• The fact that these two will always worry over each other in an irrational sense, and when push comes to shove, they will gravitate towards protecting the other.
  • Majnun.
  • That kiss.

Even before the light fell on her, she felt Severin before she saw him. A space of cold in a warm room. The lights cast his eyes into shadow. All she could see were his long legs stretched in front of him, his chin on his palm like a bored emperor. She knew that pose. Memory stole her breath.

The Gilded Wolves – Roshani Chokshi

But enough about those two. Let’s talk about other things. The book itself, as Chokshi had said, is a mixture of a National Treasure-esque adventure with a Faustian deal. It’s definitely that and thensome. While I was lured in with the promise of magical heists, The Gilded Wolves delivered a more complex plot by nature. A lot of information was thrown at us from the beginning, and it is clear that the story is going beyond the heists that Severin and his crew are committing. There’s the Order of Babel, and the dangers of the Babel Fragments. There’s the need to find powerful artifacts that could lead to salvation–and power. There’s schemes within schemes, and betrayal that rocks Severin’s crew to the very core.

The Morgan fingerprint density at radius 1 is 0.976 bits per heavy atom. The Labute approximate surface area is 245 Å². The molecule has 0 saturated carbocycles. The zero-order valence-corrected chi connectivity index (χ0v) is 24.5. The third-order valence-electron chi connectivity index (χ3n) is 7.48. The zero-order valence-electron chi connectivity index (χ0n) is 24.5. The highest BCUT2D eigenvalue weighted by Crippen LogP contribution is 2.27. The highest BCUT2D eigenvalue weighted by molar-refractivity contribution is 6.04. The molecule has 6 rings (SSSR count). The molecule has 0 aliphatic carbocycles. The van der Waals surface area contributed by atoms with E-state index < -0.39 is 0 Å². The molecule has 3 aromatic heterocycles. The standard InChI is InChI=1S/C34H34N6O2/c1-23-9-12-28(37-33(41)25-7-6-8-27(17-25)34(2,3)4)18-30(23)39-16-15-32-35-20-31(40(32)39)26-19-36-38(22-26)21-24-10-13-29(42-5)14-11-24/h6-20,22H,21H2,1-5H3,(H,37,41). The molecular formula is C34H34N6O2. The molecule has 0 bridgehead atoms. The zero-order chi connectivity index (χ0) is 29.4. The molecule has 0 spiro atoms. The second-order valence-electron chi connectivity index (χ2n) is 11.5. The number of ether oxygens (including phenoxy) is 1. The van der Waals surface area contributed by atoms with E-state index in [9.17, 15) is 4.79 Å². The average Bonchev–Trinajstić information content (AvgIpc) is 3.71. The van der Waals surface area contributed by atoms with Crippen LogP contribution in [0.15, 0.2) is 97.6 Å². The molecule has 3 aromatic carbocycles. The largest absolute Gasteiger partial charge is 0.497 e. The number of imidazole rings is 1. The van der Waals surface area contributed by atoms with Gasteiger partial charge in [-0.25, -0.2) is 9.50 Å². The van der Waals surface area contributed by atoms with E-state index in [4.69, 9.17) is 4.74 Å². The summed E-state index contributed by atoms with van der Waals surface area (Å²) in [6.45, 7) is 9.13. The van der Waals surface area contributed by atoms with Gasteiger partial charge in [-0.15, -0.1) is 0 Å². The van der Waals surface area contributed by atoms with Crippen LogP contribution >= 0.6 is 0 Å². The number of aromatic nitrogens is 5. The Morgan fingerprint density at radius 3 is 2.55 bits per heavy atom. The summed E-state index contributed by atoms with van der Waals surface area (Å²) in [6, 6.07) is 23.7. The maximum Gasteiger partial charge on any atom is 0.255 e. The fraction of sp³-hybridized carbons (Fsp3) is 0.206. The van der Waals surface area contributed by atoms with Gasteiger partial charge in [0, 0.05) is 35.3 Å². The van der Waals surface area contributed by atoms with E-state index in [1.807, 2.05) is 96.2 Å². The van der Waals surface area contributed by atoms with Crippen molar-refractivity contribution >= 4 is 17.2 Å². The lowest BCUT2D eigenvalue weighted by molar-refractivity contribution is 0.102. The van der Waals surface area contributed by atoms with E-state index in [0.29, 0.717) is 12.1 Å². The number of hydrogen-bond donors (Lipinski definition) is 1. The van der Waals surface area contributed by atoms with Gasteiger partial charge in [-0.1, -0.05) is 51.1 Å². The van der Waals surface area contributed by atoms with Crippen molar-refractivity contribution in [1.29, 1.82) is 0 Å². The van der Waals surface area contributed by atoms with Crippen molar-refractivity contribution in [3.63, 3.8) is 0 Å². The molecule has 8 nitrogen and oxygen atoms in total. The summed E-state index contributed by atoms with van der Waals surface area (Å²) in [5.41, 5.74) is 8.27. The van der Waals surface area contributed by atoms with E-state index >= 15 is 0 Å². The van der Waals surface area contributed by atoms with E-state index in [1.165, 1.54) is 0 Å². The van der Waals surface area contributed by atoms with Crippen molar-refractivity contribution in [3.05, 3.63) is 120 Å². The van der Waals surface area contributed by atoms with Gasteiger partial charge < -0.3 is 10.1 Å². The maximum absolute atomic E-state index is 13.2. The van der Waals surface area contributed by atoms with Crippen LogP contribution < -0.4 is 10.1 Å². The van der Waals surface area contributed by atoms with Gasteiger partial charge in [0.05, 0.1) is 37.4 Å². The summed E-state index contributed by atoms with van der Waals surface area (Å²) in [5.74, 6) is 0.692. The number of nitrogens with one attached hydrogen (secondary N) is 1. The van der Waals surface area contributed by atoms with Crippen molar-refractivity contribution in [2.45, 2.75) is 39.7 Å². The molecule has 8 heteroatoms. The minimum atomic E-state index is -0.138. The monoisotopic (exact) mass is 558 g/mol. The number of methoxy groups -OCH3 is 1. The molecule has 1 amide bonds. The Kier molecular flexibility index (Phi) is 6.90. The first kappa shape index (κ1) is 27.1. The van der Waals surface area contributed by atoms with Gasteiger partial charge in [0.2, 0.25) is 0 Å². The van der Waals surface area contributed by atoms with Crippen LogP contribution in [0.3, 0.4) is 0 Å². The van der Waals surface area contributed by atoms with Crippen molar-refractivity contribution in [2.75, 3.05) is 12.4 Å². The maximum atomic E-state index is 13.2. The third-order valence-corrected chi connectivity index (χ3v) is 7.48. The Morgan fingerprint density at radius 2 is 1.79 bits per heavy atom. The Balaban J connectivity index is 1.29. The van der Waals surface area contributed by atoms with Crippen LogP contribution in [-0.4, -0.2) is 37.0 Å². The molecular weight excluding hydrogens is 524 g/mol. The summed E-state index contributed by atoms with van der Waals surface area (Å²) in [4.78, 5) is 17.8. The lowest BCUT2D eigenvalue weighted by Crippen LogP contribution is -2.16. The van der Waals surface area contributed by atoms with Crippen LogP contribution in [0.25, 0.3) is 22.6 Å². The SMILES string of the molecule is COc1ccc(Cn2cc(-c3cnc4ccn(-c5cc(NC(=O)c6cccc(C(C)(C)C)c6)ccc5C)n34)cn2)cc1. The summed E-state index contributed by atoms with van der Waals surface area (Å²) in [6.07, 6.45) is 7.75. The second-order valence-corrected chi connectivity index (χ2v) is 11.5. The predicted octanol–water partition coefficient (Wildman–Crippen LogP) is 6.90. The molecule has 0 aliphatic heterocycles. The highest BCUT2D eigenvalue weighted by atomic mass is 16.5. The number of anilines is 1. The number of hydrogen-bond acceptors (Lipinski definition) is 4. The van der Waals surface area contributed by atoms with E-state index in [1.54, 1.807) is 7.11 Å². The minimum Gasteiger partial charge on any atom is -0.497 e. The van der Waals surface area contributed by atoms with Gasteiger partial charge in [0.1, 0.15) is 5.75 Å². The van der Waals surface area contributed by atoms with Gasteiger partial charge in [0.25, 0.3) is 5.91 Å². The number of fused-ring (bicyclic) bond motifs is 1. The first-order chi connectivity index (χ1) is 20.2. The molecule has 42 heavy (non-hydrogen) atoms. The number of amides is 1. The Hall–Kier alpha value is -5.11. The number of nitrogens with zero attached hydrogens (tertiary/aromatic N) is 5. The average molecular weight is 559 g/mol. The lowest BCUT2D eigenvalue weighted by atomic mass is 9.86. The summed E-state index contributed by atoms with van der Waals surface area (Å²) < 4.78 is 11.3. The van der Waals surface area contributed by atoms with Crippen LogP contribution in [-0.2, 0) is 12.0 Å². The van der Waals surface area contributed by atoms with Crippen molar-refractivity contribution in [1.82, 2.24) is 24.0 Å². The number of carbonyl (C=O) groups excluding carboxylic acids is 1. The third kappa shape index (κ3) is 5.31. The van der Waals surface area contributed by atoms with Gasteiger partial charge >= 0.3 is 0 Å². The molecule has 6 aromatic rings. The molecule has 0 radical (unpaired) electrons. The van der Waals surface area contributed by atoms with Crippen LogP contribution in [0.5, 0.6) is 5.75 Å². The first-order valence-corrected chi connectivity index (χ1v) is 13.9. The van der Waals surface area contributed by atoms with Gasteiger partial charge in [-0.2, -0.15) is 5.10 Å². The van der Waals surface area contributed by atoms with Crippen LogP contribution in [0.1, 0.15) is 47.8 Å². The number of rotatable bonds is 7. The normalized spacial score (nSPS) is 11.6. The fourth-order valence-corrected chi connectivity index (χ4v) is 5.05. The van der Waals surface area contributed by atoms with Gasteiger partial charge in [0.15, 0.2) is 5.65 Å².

Admittedly, it took a while for me to warm up to this overall idea, that the story went beyond a mere heist. There was a lot of information to absorb, and while I overall appreciated the setting and story, I finished TGW scratching my head, still unsure how the magical system worked. We glimpsed quite a bit of Forging in the beginning, and Tristan and Zofia certainly showed their affinity for the liquids and solids, and from time to time we even saw how Mind-Forging worked in all its horrific glory. But I was still confused by how Tezcat doors worked and the rules that underwent the other types of Forging. On top of that, the historical riddles and asides Enrique gets to seemed overly long-winded to me to the point of me nodding off and just smiling and going along with the ride (and I love Enrique, don’t get me wrong).

That all said, did I enjoy the book? I very much did. Am I going to recommend it? Yep yep. Will I read the next book, considering how TGW ended with even more SeverinLaila tension and the revelation that there is more to Severin than meets the eye? Hell yes. In fact, at the writing of this review, I’ve finished the entire trilogy and all the better for it!

Also, can we just acknowledge the fact that Roshani Chokshi’s figurative language is to die for? Because it is. I sigh every time she writes her pretty words.

4 out of 5 cookies! Please, ma’am, can I have some more SeverinLaila in the next book?

Have you read this book? What did you think?